Rodrik, for example, reaches a conclusion opposite of Dollar’s: “The evidence from the
1990s indicated a positive (but statistically insignificant) relationship between
tariffs and economic growth.”

Yet the Bank continues to project Dollar’s work as if it is undisputed fact. “The point,” explains a DEC economist, “is that one type of research is encouraged, people know what type it is and they produce it, while another type is given short-shrift.”

What does the Bank do if data/research does not support a neo-liberal hypothesis? There is disturbing evidence that the Bank crafts, and even manipulates, the executive summaries and press releases of reports so that they reinforce the neo-liberal paradigm.

A case in point of an executive summary that is so well crafted that it no longer meshes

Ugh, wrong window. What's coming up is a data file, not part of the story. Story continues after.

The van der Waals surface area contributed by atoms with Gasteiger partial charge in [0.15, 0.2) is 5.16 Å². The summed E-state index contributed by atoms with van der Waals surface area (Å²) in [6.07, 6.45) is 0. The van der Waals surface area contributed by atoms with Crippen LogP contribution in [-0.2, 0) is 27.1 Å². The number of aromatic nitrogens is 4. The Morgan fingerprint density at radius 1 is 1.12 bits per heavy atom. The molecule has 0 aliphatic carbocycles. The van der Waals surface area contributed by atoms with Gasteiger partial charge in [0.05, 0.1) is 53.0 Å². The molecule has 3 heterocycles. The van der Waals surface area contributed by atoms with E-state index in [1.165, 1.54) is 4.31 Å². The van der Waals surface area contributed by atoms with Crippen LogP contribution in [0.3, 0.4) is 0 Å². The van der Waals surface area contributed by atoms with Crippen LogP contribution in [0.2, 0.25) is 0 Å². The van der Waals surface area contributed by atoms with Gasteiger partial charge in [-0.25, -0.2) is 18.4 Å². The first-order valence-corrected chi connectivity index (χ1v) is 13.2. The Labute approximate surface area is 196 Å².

with the text of the report is a 350-plus-page 2003 Bank document on Lessons from NAFTA for Latin American and Caribbean Countries.

The summary states that “real wages [in Mexico] have recovered rapidly from the 1995
collapse”. However, the text itself does not support this conclusion, as researcher
Sarah Anderson noticed as she read the text carefully: “Table 1 of the summary shows
that real wages in both local currency and in dollars have dropped since 1994... Figure
4 in the main body of the report shows that real Mexican wages relative to those in the
US are also below their 1994 levels.”